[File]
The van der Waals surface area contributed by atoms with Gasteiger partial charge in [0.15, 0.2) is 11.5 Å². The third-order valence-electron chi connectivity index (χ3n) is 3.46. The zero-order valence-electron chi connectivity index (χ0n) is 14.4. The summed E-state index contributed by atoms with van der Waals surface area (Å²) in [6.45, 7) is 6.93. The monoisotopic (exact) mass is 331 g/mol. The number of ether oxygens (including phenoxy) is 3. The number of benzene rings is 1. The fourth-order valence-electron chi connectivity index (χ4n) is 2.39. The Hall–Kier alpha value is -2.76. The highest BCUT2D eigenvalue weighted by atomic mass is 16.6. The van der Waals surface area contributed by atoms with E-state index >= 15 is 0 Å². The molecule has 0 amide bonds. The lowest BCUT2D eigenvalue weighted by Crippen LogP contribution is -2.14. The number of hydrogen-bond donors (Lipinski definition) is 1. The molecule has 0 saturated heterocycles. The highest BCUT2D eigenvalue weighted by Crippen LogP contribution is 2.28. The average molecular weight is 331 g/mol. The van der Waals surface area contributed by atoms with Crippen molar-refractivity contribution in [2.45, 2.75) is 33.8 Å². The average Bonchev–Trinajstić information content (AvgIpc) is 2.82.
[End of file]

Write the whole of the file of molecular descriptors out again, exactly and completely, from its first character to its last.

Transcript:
The van der Waals surface area contributed by atoms with Gasteiger partial charge in [0.15, 0.2) is 11.5 Å². The third-order valence-electron chi connectivity index (χ3n) is 3.46. The zero-order valence-electron chi connectivity index (χ0n) is 14.4. The summed E-state index contributed by atoms with van der Waals surface area (Å²) in [6.45, 7) is 6.93. The monoisotopic (exact) mass is 331 g/mol. The number of ether oxygens (including phenoxy) is 3. The number of benzene rings is 1. The fourth-order valence-electron chi connectivity index (χ4n) is 2.39. The Hall–Kier alpha value is -2.76. The highest BCUT2D eigenvalue weighted by atomic mass is 16.6. The van der Waals surface area contributed by atoms with E-state index >= 15 is 0 Å². The molecule has 0 amide bonds. The lowest BCUT2D eigenvalue weighted by Crippen LogP contribution is -2.14. The number of hydrogen-bond donors (Lipinski definition) is 1. The molecule has 0 saturated heterocycles. The highest BCUT2D eigenvalue weighted by Crippen LogP contribution is 2.28. The average molecular weight is 331 g/mol. The van der Waals surface area contributed by atoms with Crippen molar-refractivity contribution in [2.45, 2.75) is 33.8 Å². The average Bonchev–Trinajstić information content (AvgIpc) is 2.82.